Prices of assorted varieties of rice are displayed at Trabajo Market in Sampaloc, Manila, in this photo taken on Aug. 10, 2023, to guide consumers on a tight budget.

BUYER’S CHOICE | Prices of assorted varieties of rice are displayed at Trabajo Market in Sampaloc, Manila, in this photo taken on Aug. 10, 2023, to guide consumers on a tight budget. Earlier, the Philippine Chamber of Agriculture and Food Inc. warned that the price of the staple would increase until the mid-September harvest amid the continued hike in the buying price of palay. (File photo by NIÑO JESUS ORBETA / Philippine Daily Inquirer)



Manila, Philippines — As a farmers’ group called for the abolition of the National Food Authority (NFA) over its supposed preference for rice imports, two senators on Monday challenged the agency to prove its worth by helping farmers and buying their produce at higher prices.

“If the NFA is filling up its buffer stock with imported rice, then [it] has a lot of explaining to do. And if NFA really turns out to be an agency that cannot fulfill its role, then I am open to the idea of abolishing (it),” Senate Minority Leader Aquilino Pimentel III said.

Sen. Francis Escudero, a member of the Senate Committee on Agriculture, also called on the NFA to belie reports it has become useless and ineffective.

“It is basically a statement that the NFA has become inutile and that the government is simply relying on imports… without investing enough on agriculture, with a view to increasing production and thereby providing food security for our country,” he said.


“I think [the farmers’ group] call for the abolition of the NFA is their way of saying that ‘it’s useless anyway, so why not just abolish it,’” Escudero noted.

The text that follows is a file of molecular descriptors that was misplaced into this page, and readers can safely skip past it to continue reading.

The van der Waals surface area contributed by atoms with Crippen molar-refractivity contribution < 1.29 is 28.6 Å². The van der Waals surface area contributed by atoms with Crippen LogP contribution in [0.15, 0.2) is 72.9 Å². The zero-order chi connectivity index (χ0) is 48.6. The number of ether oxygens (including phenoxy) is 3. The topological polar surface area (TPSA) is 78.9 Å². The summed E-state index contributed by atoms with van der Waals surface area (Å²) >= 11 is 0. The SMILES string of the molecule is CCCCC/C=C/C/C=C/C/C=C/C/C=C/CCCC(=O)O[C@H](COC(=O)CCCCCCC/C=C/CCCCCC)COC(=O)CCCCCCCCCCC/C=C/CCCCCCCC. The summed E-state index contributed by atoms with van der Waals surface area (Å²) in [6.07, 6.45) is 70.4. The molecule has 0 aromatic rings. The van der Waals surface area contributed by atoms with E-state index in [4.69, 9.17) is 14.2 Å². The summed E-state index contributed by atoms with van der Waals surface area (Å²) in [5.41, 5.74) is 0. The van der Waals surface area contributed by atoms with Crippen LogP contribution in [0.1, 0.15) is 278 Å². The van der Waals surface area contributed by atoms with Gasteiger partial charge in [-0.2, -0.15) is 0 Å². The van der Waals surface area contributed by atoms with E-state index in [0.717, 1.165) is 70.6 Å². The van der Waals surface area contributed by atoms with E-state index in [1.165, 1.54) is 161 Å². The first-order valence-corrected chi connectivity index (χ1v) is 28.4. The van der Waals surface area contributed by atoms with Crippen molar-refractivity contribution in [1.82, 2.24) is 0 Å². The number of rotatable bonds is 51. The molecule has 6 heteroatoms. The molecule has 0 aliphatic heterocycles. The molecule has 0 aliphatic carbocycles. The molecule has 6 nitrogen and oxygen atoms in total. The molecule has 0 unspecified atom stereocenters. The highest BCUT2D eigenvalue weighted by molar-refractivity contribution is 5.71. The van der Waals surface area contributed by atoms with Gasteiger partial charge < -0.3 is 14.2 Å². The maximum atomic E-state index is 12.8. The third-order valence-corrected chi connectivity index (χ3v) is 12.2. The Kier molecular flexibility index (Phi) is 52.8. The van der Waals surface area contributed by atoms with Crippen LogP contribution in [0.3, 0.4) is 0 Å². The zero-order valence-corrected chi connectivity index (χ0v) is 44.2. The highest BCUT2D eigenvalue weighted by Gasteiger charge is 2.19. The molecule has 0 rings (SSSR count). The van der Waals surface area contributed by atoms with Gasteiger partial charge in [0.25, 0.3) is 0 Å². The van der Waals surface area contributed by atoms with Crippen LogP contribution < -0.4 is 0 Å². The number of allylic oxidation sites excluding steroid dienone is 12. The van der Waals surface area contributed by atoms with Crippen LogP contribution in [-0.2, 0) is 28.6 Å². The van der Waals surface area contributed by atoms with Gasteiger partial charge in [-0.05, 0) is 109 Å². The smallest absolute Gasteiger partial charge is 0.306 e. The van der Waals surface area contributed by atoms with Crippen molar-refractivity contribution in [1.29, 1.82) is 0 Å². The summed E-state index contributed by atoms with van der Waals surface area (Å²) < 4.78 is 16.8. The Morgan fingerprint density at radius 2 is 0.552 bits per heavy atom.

Measly funding

But the senator, whose late father, Salvador Escudero III, served as agriculture minister under the administration of then President Ferdinand Marcos Sr., also defended the agency from allegations that it has been underperforming.

“With a measly funding of only P8.5 billion, how can it procure enough palay from local farmers at a ‘higher price’ and sell it at a ‘lower price’ to consumers?” he asked.

Instead of studying its abolition, Congress may need to revisit Presidential Decree No. 4, the NFA’s charter, Escudero said, adding, “I believe that what is really needed is to strengthen the power and capacity of the NFA to do its mandate.”

The Samahang Industriya ng Agrikultura (Sinag) claimed on Sunday that instead of buying rice from local farmers like them, the NFA was favoring importers like India and Vietnam.

“[It’s] not buying from our farmers anymore. [It’s] negotiating [with Vietnam and India] on rice,” Sinag president Rosendo So said in a statement as he also expressed concern that the agency may already be using its P8.5-billion fund for local rice procurement this year on imports.

So added in a phone interview that they would write to President Marcos, also the Department of Agriculture (DA) secretary, and ask him to abolish the NFA should it fail to fulfill its mandate.

But earlier this month, Agriculture Undersecretary Domingo Panganiban said in a statement that upon the directive of Marcos, the DA was in talks with Vietnamese rice exporters to beef up the country’s national rice inventory which would last just 52 to 57 days without imports.

He added that the department was also working with India to allow the importation of rice on humanitarian grounds.

“This will hopefully pave the way for the country to get better terms for the additional 300,000 to 500,000 metric tons of rice importation for this year,” Panganiban said.

As of Friday, local rice was priced at P55 to P62 per kilogram, up from P38 to P50 per kilogram, based on the DA’s price monitoring.

Agri groups back agency